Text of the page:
Hacks to the “Off-Campus” Internship

“What routine academics gets wrong, internships get right!”


In an ultra competitive setting where you need experience to get experience, internships are becoming increasingly popular as a quintessential block on resumes as well as a stepping stone to full time offers (read: PPOs). Also, working on real world problems and making tangible contributions is the easiest way to take care of the professional existential crisis. Being surrounded with people who solve those problems which you think you’d like to solve out of college can sometimes lead you to realize where you want to be and how to get there. The other times well, you learn where you definitely don’t want to be and that’s good progress as well!

While scoring an internship in firms that come all the way to campus is a fairly straight forward process, getting off-campus offers is slightly more tricky. It requires a tad more strategizing, grit and jugaad since getting the other party to assess you is a task in itself.

Amidst the internship hustle last year, I had noticed that there are a bunch of hacks that could be used to convince anyone to let you work with them. As I think more and more about it, these things seem quite logical and obvious; but they are heavily underutilized so I guess it anyhow makes a sense to initiate a discussion.

Here we go~

  1. Seek help, send out cold messages/ mails, lots of them. If you are seeking internships in an area you don’t have a lot of experience in, just connect with people working with the teams you’d like to work in. Ask them what you could do in the next 3–4 months to be able to add value to their team. I know it sounds like a long shot, but you’d be surprised by how many people will get back to you (for me, one of the data scientists even gave a 40 hour plan to learn everything I needed to be good to go!). Professionals think binary (Y/N) if you express interest in working with them. However, everyone loves to give gyaan (especially to somebody who is in a position they were once in) and hence there’s a higher chance they’d mentor you about how to proceed. Not only this opens a very constructive conversation with someone who can single-handedly get you the role, but also gives you a road map of how to proceed to acquire the skill akin with industry standards; along with an opportunity to prove yourself.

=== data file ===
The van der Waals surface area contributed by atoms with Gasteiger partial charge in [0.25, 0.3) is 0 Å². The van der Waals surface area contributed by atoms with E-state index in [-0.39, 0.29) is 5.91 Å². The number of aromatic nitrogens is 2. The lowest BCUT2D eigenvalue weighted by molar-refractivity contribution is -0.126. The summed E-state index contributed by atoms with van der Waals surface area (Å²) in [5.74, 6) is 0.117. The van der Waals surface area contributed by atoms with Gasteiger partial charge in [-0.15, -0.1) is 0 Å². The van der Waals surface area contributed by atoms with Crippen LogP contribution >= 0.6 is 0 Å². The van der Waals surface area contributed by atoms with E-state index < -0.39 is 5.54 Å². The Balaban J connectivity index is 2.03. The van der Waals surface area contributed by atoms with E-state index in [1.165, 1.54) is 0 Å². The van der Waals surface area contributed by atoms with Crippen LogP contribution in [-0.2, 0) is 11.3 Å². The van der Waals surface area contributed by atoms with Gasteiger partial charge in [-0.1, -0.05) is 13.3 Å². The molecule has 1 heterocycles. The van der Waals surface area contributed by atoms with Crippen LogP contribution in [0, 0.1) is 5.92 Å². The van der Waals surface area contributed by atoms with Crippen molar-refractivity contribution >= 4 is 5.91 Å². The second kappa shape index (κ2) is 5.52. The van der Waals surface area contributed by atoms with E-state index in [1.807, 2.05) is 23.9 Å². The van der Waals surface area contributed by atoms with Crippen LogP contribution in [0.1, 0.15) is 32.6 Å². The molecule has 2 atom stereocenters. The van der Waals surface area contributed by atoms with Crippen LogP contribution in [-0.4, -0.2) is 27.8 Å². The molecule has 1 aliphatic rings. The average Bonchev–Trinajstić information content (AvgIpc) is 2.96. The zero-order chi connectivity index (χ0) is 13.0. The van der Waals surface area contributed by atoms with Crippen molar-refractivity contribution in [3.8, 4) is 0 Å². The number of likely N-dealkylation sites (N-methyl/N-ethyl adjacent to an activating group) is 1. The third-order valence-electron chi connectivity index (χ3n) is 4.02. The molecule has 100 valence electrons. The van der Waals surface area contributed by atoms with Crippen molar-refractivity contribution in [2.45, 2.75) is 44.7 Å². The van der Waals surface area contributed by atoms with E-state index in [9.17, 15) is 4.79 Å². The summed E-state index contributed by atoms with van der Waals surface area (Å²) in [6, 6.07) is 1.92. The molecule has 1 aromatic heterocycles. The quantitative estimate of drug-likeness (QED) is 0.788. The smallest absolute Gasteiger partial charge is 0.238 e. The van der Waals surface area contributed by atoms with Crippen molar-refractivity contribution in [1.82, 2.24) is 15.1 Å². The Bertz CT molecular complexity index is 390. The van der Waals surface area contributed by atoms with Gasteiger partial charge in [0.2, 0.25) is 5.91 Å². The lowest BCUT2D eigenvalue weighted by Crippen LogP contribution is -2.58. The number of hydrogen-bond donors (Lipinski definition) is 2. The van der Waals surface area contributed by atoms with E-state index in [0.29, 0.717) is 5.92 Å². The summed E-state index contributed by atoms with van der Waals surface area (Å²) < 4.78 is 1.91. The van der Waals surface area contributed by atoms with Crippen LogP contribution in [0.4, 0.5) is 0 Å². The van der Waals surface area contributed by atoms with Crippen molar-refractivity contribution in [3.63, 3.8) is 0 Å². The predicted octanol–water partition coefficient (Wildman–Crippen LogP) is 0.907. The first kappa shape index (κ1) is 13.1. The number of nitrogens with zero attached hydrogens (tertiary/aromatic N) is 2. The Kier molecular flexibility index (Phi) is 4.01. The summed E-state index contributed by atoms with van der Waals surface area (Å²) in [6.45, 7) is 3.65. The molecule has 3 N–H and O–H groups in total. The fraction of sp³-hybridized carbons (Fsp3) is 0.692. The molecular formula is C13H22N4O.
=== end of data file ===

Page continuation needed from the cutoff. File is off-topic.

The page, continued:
2. Follow up, preferably with updates. This is the single most important thing while sending out cold mails. Don’t be disheartened if you don’t get a reply right on your first mail, expect sending 3–4 follow up mails/ messages before the other person pays any attention to you. The catch here is that there are brownie points for following up with an update. For instance a message that says, “Hey! Any chance you were able to go through the mail? And by the way, I just built this cool thing available on this link and it won a hackathon!” is far more likely to get attention than your staple, “Awaiting response”. Remember?! Kind folks have already been telling what to do to better your chance of getting through. Make some progress and let the other gentleman know you’re learning constantly. P.S.- You might like to maintain an excel sheet of all the follow ups and when is the next follow up due.

3. Leverage your existing network, be shameless. Reach out to everybody (seniors/ professors/ long lost cousins/ neighborhood uncles and aunties) who you think is in a position to either directly help you or would know somebody who can. The process can be tiring but is completely worth it. Fair or not, a query routed with a strong reference has a ~5X chance of being paid attention to. No, don’t think of maintaining that high moral ground and staying away from nepotism. Not because you should be willing to let go of that high moral ground to accelerate your career, but because wouldn’t have to anyways! Nepotism would mean that you would be given an opportunity where you’d gain more from the system (the team you end up interning for in this case) than what the system would gain from you which is never the case in capitalism. Coming back to the point, all you need is an opportunity to present your case and ask for some guidance maybe. So don’t shy away and leverage whatever network you got.

4. Leverage your non-existing network and again, be shameless. Everyone (yes, even if they have spent all their college life stuffed in their rooms playing DoTA or something) has a latent network. This is basically the set of people who have an attachment towards anything both of you have in common. In most cases, they are your club/ school/ college seniors. Hunt them down with a simple Google search. Look for these people in the firms/ verticals you’d want to intern in and you’d be surprised by how helpful they turn out to be. Make the best of this opportunity! On a side-note, acknowledge this help of theirs by carrying the tradition and being extra helpful to your fellow juniors when they reach out to you in the future. :)